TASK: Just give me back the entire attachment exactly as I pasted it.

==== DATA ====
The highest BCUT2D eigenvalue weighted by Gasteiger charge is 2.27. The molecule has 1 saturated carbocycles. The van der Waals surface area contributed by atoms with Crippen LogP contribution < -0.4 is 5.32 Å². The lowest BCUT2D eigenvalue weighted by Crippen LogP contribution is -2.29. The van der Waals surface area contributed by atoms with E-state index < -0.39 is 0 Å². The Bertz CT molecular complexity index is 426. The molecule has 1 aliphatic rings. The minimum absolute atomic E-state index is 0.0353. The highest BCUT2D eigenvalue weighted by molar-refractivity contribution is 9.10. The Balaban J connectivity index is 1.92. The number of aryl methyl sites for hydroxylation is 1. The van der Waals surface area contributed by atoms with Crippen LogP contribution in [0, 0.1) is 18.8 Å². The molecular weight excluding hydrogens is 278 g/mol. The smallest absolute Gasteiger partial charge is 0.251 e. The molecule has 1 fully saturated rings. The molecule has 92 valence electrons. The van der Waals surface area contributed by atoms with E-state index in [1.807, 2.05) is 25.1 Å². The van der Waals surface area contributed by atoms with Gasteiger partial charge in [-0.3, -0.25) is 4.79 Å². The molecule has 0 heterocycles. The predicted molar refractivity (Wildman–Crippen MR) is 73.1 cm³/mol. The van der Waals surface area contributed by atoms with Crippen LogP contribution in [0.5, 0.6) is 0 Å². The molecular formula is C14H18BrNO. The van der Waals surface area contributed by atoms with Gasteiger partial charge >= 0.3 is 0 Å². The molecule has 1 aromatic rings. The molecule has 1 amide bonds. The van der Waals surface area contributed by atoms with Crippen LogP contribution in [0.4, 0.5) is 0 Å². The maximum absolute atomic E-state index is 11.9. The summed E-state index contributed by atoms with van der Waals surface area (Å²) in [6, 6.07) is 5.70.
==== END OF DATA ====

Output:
The highest BCUT2D eigenvalue weighted by Gasteiger charge is 2.27. The molecule has 1 saturated carbocycles. The van der Waals surface area contributed by atoms with Crippen LogP contribution < -0.4 is 5.32 Å². The lowest BCUT2D eigenvalue weighted by Crippen LogP contribution is -2.29. The van der Waals surface area contributed by atoms with E-state index < -0.39 is 0 Å². The Bertz CT molecular complexity index is 426. The molecule has 1 aliphatic rings. The minimum absolute atomic E-state index is 0.0353. The highest BCUT2D eigenvalue weighted by molar-refractivity contribution is 9.10. The Balaban J connectivity index is 1.92. The number of aryl methyl sites for hydroxylation is 1. The van der Waals surface area contributed by atoms with Crippen LogP contribution in [0, 0.1) is 18.8 Å². The molecular weight excluding hydrogens is 278 g/mol. The smallest absolute Gasteiger partial charge is 0.251 e. The molecule has 1 fully saturated rings. The molecule has 92 valence electrons. The van der Waals surface area contributed by atoms with E-state index in [1.807, 2.05) is 25.1 Å². The van der Waals surface area contributed by atoms with Gasteiger partial charge in [-0.3, -0.25) is 4.79 Å². The molecule has 0 heterocycles. The predicted molar refractivity (Wildman–Crippen MR) is 73.1 cm³/mol. The van der Waals surface area contributed by atoms with Crippen LogP contribution in [0.5, 0.6) is 0 Å². The molecular formula is C14H18BrNO. The van der Waals surface area contributed by atoms with Gasteiger partial charge >= 0.3 is 0 Å². The molecule has 1 aromatic rings. The molecule has 1 amide bonds. The van der Waals surface area contributed by atoms with Crippen LogP contribution in [0.4, 0.5) is 0 Å². The maximum absolute atomic E-state index is 11.9. The summed E-state index contributed by atoms with van der Waals surface area (Å²) in [6, 6.07) is 5.70.